Plasma Biomarkers of Human Immunodeficiency Virus-Related Systemic Inflammation and Immune Activation in Sub-Saharan Africa Before and During Suppressive Antiretroviral Therapy.
Kroeze S., Wit FW., Rossouw TM., Steel HC., Kityo CM., Siwale M., Akanmu S., Mandaliya K., de Jager M., Ondoa P., Reiss P., Rinke de Wit TF., Kootstra N., Hamers RL.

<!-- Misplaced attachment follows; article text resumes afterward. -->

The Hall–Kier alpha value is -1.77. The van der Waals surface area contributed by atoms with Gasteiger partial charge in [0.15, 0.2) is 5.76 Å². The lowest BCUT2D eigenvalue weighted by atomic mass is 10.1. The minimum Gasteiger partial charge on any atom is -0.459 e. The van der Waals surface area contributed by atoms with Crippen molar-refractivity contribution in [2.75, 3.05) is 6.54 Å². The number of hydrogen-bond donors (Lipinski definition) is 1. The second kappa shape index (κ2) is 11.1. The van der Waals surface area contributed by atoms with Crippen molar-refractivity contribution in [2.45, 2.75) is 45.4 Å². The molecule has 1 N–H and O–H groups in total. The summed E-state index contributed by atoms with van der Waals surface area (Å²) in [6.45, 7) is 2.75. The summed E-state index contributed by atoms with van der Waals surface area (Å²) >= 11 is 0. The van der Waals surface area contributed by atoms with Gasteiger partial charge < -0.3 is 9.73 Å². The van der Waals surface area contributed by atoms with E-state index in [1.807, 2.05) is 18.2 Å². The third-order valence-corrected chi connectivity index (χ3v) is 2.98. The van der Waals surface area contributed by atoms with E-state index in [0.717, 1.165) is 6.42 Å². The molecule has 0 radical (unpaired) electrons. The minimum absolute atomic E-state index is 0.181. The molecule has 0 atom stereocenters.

We evaluated immune biomarker profiles in human immunodeficiency virus (HIV)-infected adults (n = 398) from 5 African countries. Although all biomarkers decreased after antiretroviral therapy (ART) initiation, levels of C-X-C chemokine ligand 10 (CXCL10), lipopolysaccharide-binding protein, C-reactive protein, soluble CD163, and soluble scavenger receptor CD14 were significantly higher during ART than in an HIV-uninfected reference group (n = 90), indicating persistent monocyte/macrophage activation, inflammation, and microbial translocation. Before ART initiation, high HIV viral load was associated with elevated CXCL10 and tuberculosis coinfection was associated with elevated soluble CD14. High pre-ART levels of each biomarker strongly predicted residual immune activation during ART. Chemokine (C-C motif) ligand 2, lipopolysaccharide-binding protein, C-reactive protein, and interleukin 6 were differentially expressed between countries. Further research is needed on the clinical implications of residual immune dysregulation.